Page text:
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National Health - National Health CD (album) cover


National Health


Canterbury Scene

4.12 | 383 ratings

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4 stars Hatfield and the North in 1975.Initially they started as an 8-piece offshot,including also Phil Miller and Phil Lee (guitars, ex-Hatfield and Gilgamesh respectively),Mont Campbell (bass, ex- Egg), Bill Bruford (drums, ex-Yes and King Crimson) and Amanda Parsons on vocals.National Health survived from numerous comes and goes,Campbell and Bruford left about a year after,Pip Pyle and Neil Murray jumped in and the basic line-up was actually shortened to a quartet with various guest musicians helping out.Their self-titled debut was out in 1978 on Affinity Records,consisting of Stewart/Gowen compositions.

To fully and succesfully describe National Health's sound is a total risk.It's basically National Health's personal approach on Canterbury Rock music.Trully progressive music with plenty of Jazz elements and endless interplays.''Tenemos Roads'' is actually one of the best examples of introducing someone into intricate prog.A complete 14-min. masterpiece with fantastic guitar hooks and excellent moog piano performances,not to mention the ethereal vocals of Amanda Parsons.''Brujo'' starts off slowly with keys,vocals and flute before flirting with the free forms of music,featuring excellent drumming,complex bass lines and professional keyboard solos.''Borogoves Part 1'' is more of the same with full bass and guitar soloing close to Jazz Music but with a very rich and adventuruous sound.''Borogoves Part 2'' has a more melodic twist,even a somewhat symphonic sounding intro,but again complex time signatures shine throughout the more harmonic cut of the album.''Elephants'' is definitely the darkest and most complex number in here with the band in full shape offering dramatic interplays and virtuosic solos in 14 minutes of pure progressive orgasm,borrowing also some notes from the opener.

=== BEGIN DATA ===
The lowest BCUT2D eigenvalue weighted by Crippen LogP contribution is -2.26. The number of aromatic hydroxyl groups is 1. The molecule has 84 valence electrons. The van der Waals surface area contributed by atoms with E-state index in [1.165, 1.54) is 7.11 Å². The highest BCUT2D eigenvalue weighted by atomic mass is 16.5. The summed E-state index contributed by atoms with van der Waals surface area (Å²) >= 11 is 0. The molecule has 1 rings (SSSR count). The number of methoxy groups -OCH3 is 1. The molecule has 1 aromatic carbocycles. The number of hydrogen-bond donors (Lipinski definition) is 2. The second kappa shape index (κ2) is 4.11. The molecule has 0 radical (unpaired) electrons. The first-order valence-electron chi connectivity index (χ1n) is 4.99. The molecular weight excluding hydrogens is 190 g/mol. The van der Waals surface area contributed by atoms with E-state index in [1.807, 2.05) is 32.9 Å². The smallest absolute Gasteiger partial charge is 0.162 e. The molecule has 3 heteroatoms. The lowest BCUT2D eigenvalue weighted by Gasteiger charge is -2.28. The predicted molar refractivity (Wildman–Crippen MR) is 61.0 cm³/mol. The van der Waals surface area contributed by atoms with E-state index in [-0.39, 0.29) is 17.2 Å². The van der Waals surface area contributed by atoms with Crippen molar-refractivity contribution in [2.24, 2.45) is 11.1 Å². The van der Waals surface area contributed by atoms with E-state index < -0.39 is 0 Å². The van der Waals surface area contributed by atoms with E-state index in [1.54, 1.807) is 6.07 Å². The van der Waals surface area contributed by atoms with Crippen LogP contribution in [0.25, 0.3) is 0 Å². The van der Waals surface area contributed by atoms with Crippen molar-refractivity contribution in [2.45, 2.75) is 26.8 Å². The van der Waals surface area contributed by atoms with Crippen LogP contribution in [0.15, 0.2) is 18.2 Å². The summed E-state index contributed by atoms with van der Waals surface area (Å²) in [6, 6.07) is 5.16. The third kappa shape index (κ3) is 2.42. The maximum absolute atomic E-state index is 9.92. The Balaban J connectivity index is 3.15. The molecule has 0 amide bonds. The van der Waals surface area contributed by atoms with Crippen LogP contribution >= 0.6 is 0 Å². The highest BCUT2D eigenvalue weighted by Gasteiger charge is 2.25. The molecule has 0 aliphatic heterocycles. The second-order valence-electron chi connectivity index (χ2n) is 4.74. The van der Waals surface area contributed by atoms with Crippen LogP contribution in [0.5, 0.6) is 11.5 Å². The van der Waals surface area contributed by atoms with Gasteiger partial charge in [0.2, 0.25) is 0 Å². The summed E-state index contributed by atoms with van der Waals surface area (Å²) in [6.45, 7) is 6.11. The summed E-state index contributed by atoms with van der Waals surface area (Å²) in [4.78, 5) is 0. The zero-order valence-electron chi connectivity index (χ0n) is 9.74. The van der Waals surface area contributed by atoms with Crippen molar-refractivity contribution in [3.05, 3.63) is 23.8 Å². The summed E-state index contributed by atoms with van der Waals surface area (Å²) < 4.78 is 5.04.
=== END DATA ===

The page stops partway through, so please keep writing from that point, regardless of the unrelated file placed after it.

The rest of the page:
To pass by this work is equivalent of a deadly crime.''National health'' is a great release and a work far beyond the limited ears of Progressive/Jazz Rock.It's a shining pearl of the Canterbury scene,not the absolute masterpiece of Progressive Rock,but certainly an outstanding effort by these English musicians,who back in late-70's tried to keep the spirit of challenging rock music alive.Highly recommended.

apps79 | 4/5 |


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